How to Keep Dry Ice From Evaporating

Updated March 23, 2017

When you buy dry ice, it will eventually evaporate. Dry ice is actually carbon dioxide that is frozen to below -110 degrees Fahrenheit. As the frozen carbon dioxide absorbs heat, it "sublimates" directly into carbon dioxide gas without ever becoming a liquid. This is what gives it the name "dry ice." Dry ice can last up to 36 hours if you keep it well insulated.

Purchase the dry ice as close as possible to the time you will need it.

Wrap the dry ice in newspapers, paper bags or towels if it does not already come in an insulated bag. Make sure you are wearing insulated gloves any time you touch dry ice. If you touch it with you bare hands, you will suffer frostbite and tissue damage.

Put the wrapped dry ice into an insulated container. The thicker the insulation, the longer the dry ice will last. A styrofoam container works best because it will not become brittle. If you use a plastic container, do not let the dry ice touch the plastic or the extreme cold can cause the plastic to break. Make sure the container has a loose seal, or the build-up of pressure from evaporation will burst the container.

Store the dry ice in a stand-alone freezer if available until you have to move it. Avoid storing dry ice in the freezer department of a refrigerator. The extreme cold will cause the thermostat to turn off the freezer, causing the refrigerator compartment to get warm.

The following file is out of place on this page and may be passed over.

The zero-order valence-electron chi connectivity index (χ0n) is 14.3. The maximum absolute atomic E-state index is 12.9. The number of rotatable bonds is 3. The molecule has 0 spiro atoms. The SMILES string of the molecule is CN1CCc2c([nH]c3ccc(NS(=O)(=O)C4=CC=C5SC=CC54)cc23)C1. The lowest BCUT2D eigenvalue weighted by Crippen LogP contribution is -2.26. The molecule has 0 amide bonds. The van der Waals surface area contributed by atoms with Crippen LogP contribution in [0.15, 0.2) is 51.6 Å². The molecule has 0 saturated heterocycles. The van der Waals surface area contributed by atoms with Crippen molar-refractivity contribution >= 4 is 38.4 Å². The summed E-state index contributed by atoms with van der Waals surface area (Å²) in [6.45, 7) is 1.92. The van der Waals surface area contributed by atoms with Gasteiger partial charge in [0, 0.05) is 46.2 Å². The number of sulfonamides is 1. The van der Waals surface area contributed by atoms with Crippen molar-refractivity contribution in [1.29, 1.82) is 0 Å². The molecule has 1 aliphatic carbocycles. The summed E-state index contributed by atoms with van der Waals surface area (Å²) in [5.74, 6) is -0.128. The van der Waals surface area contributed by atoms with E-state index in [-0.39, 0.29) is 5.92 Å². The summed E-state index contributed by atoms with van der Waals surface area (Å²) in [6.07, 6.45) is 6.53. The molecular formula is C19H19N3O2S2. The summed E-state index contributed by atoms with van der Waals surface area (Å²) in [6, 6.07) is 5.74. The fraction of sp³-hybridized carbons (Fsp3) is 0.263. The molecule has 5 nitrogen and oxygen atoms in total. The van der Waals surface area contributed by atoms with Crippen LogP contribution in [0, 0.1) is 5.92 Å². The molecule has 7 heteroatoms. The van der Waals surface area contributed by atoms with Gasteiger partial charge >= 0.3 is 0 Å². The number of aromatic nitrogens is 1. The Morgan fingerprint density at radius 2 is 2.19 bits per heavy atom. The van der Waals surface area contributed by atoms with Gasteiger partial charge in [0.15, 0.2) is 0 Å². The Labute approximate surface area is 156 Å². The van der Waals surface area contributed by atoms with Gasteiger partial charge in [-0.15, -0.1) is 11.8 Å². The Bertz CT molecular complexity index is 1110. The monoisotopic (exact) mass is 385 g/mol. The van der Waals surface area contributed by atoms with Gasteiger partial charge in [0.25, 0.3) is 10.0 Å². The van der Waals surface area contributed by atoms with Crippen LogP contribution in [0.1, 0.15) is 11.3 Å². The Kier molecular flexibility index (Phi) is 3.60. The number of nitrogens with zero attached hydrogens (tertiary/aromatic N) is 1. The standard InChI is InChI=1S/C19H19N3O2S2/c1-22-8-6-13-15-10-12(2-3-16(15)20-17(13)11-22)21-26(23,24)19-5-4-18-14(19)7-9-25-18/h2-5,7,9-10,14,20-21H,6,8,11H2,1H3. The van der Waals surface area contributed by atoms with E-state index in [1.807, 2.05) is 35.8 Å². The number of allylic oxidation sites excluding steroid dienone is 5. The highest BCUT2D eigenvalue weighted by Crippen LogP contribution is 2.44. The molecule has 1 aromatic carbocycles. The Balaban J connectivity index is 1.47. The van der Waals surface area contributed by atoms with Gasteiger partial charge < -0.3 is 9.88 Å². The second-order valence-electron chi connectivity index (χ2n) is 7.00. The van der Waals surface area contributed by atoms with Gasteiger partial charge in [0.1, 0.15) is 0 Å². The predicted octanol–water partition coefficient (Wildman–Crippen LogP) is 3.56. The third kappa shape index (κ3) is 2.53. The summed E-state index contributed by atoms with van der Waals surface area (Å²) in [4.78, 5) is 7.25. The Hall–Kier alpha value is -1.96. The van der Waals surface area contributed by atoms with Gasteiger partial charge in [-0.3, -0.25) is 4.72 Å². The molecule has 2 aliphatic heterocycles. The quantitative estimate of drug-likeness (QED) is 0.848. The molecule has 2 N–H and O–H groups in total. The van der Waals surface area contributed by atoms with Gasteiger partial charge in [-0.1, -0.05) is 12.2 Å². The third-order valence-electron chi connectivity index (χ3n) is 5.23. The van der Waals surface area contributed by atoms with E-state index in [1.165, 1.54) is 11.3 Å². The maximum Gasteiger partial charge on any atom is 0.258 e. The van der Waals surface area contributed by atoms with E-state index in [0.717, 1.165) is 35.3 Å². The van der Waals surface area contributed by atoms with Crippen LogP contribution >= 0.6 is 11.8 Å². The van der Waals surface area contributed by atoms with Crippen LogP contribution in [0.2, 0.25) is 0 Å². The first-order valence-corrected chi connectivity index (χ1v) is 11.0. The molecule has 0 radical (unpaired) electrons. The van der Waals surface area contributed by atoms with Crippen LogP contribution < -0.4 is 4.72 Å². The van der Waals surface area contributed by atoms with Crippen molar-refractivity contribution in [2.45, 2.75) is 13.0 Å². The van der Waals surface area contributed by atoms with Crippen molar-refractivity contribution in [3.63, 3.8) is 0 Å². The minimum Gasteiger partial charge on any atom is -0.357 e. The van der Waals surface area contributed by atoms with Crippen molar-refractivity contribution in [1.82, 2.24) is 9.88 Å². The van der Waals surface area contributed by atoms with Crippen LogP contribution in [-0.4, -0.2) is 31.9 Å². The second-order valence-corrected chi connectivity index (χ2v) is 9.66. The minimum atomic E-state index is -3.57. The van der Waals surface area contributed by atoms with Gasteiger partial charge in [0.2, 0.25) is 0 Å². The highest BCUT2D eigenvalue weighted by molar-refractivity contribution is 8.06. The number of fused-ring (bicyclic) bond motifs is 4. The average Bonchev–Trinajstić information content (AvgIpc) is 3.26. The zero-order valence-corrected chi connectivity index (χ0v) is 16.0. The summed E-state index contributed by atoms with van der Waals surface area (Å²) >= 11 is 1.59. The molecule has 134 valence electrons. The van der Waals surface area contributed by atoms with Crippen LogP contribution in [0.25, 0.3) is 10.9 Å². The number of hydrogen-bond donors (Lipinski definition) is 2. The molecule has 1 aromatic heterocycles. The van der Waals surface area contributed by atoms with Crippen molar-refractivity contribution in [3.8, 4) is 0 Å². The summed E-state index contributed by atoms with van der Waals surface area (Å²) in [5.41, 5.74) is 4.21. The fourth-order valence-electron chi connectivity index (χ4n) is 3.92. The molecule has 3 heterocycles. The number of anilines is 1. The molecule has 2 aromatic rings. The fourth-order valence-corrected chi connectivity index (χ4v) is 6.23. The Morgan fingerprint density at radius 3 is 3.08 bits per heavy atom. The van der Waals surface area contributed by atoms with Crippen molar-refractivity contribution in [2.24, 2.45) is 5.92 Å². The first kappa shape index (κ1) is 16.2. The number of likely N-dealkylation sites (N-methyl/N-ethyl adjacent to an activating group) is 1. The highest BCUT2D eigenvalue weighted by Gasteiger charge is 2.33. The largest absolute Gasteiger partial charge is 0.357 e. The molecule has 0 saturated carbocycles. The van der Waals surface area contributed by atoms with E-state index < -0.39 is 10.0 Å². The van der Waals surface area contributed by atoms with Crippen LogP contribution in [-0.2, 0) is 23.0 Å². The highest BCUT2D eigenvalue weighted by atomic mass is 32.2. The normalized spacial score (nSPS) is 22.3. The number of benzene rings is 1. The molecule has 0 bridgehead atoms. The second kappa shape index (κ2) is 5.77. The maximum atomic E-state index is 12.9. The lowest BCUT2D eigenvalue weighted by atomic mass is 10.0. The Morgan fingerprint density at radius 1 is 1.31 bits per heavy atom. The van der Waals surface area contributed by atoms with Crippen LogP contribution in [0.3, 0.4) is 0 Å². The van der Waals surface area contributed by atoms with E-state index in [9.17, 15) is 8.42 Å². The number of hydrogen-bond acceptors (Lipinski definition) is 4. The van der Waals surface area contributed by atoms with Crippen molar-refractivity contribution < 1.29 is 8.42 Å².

Dispose of dry ice by setting it in a ventilated area and allowing it to evaporate. Do not put it in the sink or toilet - the extreme cold can crack your fixtures.


Do not store dry ice in an unventilated room. The carbon dioxide gas will replace the oxygen, and can cause asphyxiation. Also make sure your car is ventilated with fresh air when you are transporting dry ice inside the car.

Things You'll Need

  • Paper bags, newspapers or towels
  • Gloves
  • Insulated container
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About the Author

Alan Sembera began writing for local newspapers in Texas and Louisiana. His professional career includes stints as a computer tech, information editor and income tax preparer. Sembera now writes full time about business and technology. He holds a Bachelor of Arts in journalism from Texas A&M University.